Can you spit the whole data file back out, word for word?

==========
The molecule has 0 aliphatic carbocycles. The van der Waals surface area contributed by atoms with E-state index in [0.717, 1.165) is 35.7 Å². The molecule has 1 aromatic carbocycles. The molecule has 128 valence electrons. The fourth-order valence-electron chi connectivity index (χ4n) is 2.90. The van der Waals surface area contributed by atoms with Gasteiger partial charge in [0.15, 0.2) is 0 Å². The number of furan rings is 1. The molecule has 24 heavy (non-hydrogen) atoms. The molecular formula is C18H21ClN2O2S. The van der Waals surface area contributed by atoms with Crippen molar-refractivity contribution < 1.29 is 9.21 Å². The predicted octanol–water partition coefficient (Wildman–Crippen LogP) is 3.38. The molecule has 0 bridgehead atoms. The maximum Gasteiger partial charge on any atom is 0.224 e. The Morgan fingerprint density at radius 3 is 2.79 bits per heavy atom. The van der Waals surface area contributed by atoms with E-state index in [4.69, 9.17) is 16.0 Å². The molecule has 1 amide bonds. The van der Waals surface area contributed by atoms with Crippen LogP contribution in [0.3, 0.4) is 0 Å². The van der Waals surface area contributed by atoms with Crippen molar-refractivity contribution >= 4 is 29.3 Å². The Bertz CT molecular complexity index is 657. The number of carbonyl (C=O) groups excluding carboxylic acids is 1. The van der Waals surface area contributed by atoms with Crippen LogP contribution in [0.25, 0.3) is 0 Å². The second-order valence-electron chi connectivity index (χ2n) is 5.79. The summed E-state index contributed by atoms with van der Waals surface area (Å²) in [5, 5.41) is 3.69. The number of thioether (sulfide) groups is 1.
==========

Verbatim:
The molecule has 0 aliphatic carbocycles. The van der Waals surface area contributed by atoms with E-state index in [0.717, 1.165) is 35.7 Å². The molecule has 1 aromatic carbocycles. The molecule has 128 valence electrons. The fourth-order valence-electron chi connectivity index (χ4n) is 2.90. The van der Waals surface area contributed by atoms with Gasteiger partial charge in [0.15, 0.2) is 0 Å². The number of furan rings is 1. The molecule has 24 heavy (non-hydrogen) atoms. The molecular formula is C18H21ClN2O2S. The van der Waals surface area contributed by atoms with Crippen molar-refractivity contribution < 1.29 is 9.21 Å². The predicted octanol–water partition coefficient (Wildman–Crippen LogP) is 3.38. The molecule has 0 bridgehead atoms. The maximum Gasteiger partial charge on any atom is 0.224 e. The Morgan fingerprint density at radius 3 is 2.79 bits per heavy atom. The van der Waals surface area contributed by atoms with E-state index in [4.69, 9.17) is 16.0 Å². The molecule has 1 amide bonds. The van der Waals surface area contributed by atoms with Crippen LogP contribution in [0.3, 0.4) is 0 Å². The van der Waals surface area contributed by atoms with Crippen molar-refractivity contribution >= 4 is 29.3 Å². The Bertz CT molecular complexity index is 657. The number of carbonyl (C=O) groups excluding carboxylic acids is 1. The van der Waals surface area contributed by atoms with Crippen LogP contribution in [0.25, 0.3) is 0 Å². The second-order valence-electron chi connectivity index (χ2n) is 5.79. The summed E-state index contributed by atoms with van der Waals surface area (Å²) in [5, 5.41) is 3.69. The number of thioether (sulfide) groups is 1.